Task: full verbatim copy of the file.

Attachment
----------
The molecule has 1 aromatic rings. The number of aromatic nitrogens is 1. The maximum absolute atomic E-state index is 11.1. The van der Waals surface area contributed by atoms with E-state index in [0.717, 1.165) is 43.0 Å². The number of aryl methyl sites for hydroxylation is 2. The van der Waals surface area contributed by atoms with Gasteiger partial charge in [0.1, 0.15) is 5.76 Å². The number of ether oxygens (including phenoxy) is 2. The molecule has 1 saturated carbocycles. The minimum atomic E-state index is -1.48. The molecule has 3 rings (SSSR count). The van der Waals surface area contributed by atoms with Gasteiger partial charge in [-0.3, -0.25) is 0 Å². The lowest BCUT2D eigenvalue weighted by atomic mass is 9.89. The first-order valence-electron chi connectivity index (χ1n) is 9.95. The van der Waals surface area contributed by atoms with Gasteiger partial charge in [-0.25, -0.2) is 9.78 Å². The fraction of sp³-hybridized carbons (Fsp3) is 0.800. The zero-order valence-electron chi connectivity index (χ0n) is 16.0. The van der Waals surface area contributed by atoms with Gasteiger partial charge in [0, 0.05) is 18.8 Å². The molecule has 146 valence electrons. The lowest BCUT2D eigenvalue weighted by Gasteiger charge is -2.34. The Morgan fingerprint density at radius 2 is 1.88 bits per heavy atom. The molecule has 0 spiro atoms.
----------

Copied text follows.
The molecule has 1 aromatic rings. The number of aromatic nitrogens is 1. The maximum absolute atomic E-state index is 11.1. The van der Waals surface area contributed by atoms with E-state index in [0.717, 1.165) is 43.0 Å². The number of aryl methyl sites for hydroxylation is 2. The van der Waals surface area contributed by atoms with Gasteiger partial charge in [0.1, 0.15) is 5.76 Å². The number of ether oxygens (including phenoxy) is 2. The molecule has 1 saturated carbocycles. The minimum atomic E-state index is -1.48. The molecule has 3 rings (SSSR count). The van der Waals surface area contributed by atoms with Gasteiger partial charge in [-0.3, -0.25) is 0 Å². The lowest BCUT2D eigenvalue weighted by atomic mass is 9.89. The first-order valence-electron chi connectivity index (χ1n) is 9.95. The van der Waals surface area contributed by atoms with Gasteiger partial charge in [-0.25, -0.2) is 9.78 Å². The fraction of sp³-hybridized carbons (Fsp3) is 0.800. The zero-order valence-electron chi connectivity index (χ0n) is 16.0. The van der Waals surface area contributed by atoms with Gasteiger partial charge in [0, 0.05) is 18.8 Å². The molecule has 146 valence electrons. The lowest BCUT2D eigenvalue weighted by Gasteiger charge is -2.34. The Morgan fingerprint density at radius 2 is 1.88 bits per heavy atom. The molecule has 0 spiro atoms.